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January 14, 2011 by Joe Pitzl, CFP?
I recently attended a presentation by one of my favorite authors and speakers in the financial services industry, Doug Lennick of the Lennick Aberman Group. Lennick has long preached that one of the greatest flaws in mainstream financial theory is that it assumes investors will behave rationally. However, research has proven that investors, in fact, frequently will behave irrationally.
During this session, Lennick made a simple, yet profound statement that financial products are not necessarily the problem. It is the behavioral use of financial products that leads to problems.
Nearly a decade ago, Warren Buffett famously stated that derivate securities are “financial weapons of mass destruction”. As he always seems to be, Buffett was absolutely right: the root cause of the recent financial crisis can be directly linked to these products. What derivatives are is beyond the point of this article, so please bear with me and simply note that they are a financial product. At the end of the day, I submit that it was not the derivatives themselves that brought our global economy to the brink of complete disaster, it was the way they were misunderstood, misused and (un)regulated that caused the collapse. In fact, the derivative products themselves did exactly what they were supposed to do!
While everyone remembers Buffett calling derivatives financial weapons of mass destruction, very few realize that his company, Berkshire Hathaway, uses derivative positions extensively in their portfolio. A key difference between Buffett and Wall Street is the way they are used. Since making the more famous proclamation above, Buffett has also gone on record stating that “derivatives aren’t evil”. As noted above, we all know by now that he tends to use financial products more wisely than the average person.
Inherently, all financial products “work”. Whether we are talking about stocks, bonds, mutual funds, annuities, life insurance, derivative contracts, gold, or tulip bulbs in Holland, they do precisely what they are supposed to do. While I am certainly not advocating that you run out and start buying and selling derivatives contracts, I do believe every investor could benefit greatly by simply making better decisions about whether it makes sense to use certain products, how they use them, and to what extent.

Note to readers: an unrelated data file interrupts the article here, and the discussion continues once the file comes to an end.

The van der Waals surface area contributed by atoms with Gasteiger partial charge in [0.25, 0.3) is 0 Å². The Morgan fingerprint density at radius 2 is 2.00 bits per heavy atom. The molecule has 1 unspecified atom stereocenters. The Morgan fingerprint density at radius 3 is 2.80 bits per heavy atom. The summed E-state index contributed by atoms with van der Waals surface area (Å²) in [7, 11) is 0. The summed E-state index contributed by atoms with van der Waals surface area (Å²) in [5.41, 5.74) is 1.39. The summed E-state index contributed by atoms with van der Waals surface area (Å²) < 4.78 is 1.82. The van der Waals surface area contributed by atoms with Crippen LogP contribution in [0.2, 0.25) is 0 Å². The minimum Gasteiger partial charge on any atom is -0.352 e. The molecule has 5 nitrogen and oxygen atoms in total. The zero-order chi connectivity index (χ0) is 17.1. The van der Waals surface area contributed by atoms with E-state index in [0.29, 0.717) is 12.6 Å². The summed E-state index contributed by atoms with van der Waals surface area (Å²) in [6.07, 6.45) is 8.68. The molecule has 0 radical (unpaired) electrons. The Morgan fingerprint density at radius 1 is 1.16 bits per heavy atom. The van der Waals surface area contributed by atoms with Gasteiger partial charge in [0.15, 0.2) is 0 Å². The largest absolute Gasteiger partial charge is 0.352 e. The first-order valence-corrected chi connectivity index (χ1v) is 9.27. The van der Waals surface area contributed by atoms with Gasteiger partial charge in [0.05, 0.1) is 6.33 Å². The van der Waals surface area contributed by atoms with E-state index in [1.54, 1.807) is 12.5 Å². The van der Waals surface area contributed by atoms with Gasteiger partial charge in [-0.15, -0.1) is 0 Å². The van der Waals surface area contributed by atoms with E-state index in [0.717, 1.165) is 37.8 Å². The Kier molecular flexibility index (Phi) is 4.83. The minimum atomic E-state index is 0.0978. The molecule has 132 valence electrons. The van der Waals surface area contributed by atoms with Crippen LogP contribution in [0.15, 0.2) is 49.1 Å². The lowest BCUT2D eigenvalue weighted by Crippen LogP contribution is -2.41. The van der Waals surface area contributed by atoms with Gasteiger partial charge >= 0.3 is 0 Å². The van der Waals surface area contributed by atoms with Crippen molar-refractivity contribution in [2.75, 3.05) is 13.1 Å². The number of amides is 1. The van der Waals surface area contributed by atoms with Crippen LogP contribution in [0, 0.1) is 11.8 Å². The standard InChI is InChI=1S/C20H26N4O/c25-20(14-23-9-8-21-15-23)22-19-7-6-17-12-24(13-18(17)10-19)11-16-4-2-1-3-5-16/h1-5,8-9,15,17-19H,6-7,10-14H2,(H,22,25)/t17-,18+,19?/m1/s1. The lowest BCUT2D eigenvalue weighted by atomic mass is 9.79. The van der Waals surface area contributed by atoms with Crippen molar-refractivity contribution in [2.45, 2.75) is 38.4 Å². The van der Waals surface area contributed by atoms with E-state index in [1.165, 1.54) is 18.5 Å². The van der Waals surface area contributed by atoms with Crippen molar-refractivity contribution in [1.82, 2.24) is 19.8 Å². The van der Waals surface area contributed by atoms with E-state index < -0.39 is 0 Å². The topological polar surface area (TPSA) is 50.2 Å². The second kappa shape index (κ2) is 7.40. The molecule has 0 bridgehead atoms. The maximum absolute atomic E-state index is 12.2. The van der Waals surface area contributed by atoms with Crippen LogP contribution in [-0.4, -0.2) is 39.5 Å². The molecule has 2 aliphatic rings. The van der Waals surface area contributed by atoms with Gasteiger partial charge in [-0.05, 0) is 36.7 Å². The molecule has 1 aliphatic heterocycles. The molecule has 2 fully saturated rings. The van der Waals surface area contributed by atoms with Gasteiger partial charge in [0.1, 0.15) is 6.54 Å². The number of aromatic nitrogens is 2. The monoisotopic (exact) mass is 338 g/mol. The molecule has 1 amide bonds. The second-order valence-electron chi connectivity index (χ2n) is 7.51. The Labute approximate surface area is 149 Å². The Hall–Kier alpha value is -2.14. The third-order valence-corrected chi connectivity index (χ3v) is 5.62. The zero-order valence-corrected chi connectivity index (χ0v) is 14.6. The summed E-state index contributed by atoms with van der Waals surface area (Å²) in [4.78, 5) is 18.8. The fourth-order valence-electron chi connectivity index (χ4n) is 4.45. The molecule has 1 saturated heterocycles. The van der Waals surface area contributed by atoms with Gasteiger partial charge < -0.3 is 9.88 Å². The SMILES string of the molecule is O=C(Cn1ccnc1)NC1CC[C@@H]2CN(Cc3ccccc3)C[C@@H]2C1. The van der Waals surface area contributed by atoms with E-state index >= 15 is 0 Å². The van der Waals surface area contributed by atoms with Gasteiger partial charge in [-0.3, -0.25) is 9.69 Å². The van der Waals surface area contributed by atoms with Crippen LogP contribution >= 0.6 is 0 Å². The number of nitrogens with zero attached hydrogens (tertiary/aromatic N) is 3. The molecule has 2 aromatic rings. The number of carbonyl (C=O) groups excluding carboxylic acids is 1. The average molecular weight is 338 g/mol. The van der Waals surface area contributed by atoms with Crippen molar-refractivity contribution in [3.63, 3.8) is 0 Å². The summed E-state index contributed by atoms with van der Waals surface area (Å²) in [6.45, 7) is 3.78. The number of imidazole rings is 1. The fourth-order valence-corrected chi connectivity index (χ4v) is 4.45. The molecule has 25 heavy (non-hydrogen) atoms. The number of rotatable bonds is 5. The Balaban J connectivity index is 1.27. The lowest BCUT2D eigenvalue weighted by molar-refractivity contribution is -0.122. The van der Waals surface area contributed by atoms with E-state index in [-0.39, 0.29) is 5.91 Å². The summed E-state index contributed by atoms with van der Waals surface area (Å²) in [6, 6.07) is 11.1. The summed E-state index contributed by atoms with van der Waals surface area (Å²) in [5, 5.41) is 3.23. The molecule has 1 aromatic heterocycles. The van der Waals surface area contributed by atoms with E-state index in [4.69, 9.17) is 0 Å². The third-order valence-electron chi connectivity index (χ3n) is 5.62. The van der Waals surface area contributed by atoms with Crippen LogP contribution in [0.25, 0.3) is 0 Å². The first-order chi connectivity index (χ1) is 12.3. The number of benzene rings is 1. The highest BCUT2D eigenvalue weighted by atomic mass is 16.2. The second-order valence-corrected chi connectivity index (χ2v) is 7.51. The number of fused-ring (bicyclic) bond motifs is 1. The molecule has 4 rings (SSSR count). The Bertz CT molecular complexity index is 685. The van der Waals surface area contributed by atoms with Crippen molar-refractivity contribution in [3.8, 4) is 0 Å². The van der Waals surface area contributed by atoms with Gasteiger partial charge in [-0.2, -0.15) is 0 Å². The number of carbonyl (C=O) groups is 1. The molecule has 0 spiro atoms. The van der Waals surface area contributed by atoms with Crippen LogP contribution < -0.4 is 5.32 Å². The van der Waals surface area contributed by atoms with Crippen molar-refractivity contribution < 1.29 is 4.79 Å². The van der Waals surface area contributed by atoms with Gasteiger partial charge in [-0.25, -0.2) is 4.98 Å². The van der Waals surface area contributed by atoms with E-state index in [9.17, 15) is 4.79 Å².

Given that it is a new year, the annual ritual of making predictions and setting resolutions is in full swing. Every media pundit, financial expert, barstool adviser and brother-in-law has an opinion on where the country is heading, what to invest in today, what to sell and how we can save the planet from global economic collapse. I present two very simple predictions for 2011 (and 2012, and for every year from now through 2025 and beyond):Financial products will continue to do exactly what they are designed to do.Investors will continue to make poor decisions with them.
I had the privilege of spending some time at a conference this fall with a colleague by the name of Carl Richards, who founded and operates the website www.behaviorgap.com. Richards is quickly becoming a popular writer and speaker due to his uncanny ability to simplify personal finance with a napkin and a Sharpie. To summarize the essence of the last few paragraphs above, Richards drew the following sketch:
The inspiration for this drawing lies in the results of Dalbar’s studies on investor behavior. As he outlined so eloquently in his New York Times Bucks Blog post, investments continue to work, but investors continue to fall short.
While everyone else continues to try to predict where the DOW will be at year-end, or what the spot price of gold will be in 6 months, I recommend you focus instead on simply closing the gap outlined in the image above. The following quotes and commentary provide timeless advice from some of the best investors in history. These simple, yet timeless truths will guide you in your efforts to better manage your investment behavior in the year ahead:
“Individuals who cannot master their emotions are ill-suited to profit from the investment process.” – Benjamin Graham